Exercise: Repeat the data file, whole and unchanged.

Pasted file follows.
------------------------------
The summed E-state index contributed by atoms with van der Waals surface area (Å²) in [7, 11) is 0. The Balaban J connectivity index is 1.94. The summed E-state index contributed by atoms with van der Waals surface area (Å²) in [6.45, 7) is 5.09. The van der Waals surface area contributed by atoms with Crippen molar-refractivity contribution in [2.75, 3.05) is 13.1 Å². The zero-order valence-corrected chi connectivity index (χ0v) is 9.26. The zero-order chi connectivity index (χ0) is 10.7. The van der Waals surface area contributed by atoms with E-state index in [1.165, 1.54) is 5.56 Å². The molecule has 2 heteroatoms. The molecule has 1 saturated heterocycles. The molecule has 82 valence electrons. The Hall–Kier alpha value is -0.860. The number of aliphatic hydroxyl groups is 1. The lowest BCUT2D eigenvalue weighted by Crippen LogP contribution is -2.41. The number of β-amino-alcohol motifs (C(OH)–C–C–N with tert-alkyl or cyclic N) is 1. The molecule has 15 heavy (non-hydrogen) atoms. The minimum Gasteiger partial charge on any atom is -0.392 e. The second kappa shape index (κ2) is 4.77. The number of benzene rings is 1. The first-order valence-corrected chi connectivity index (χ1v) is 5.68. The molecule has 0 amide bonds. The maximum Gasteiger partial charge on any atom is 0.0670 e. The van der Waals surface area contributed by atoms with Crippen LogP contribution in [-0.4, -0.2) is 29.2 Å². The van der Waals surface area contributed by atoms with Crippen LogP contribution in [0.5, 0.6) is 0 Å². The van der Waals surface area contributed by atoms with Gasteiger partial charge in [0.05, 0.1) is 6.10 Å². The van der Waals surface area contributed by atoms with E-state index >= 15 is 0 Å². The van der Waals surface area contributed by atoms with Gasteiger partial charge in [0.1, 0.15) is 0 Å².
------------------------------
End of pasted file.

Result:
The summed E-state index contributed by atoms with van der Waals surface area (Å²) in [7, 11) is 0. The Balaban J connectivity index is 1.94. The summed E-state index contributed by atoms with van der Waals surface area (Å²) in [6.45, 7) is 5.09. The van der Waals surface area contributed by atoms with Crippen molar-refractivity contribution in [2.75, 3.05) is 13.1 Å². The zero-order valence-corrected chi connectivity index (χ0v) is 9.26. The zero-order chi connectivity index (χ0) is 10.7. The van der Waals surface area contributed by atoms with E-state index in [1.165, 1.54) is 5.56 Å². The molecule has 2 heteroatoms. The molecule has 1 saturated heterocycles. The molecule has 82 valence electrons. The Hall–Kier alpha value is -0.860. The number of aliphatic hydroxyl groups is 1. The lowest BCUT2D eigenvalue weighted by Crippen LogP contribution is -2.41. The number of β-amino-alcohol motifs (C(OH)–C–C–N with tert-alkyl or cyclic N) is 1. The molecule has 15 heavy (non-hydrogen) atoms. The minimum Gasteiger partial charge on any atom is -0.392 e. The second kappa shape index (κ2) is 4.77. The number of benzene rings is 1. The first-order valence-corrected chi connectivity index (χ1v) is 5.68. The molecule has 0 amide bonds. The maximum Gasteiger partial charge on any atom is 0.0670 e. The van der Waals surface area contributed by atoms with Crippen LogP contribution in [-0.4, -0.2) is 29.2 Å². The van der Waals surface area contributed by atoms with Crippen LogP contribution in [0.5, 0.6) is 0 Å². The van der Waals surface area contributed by atoms with Gasteiger partial charge in [0.05, 0.1) is 6.10 Å². The van der Waals surface area contributed by atoms with E-state index >= 15 is 0 Å². The van der Waals surface area contributed by atoms with Gasteiger partial charge in [0.1, 0.15) is 0 Å².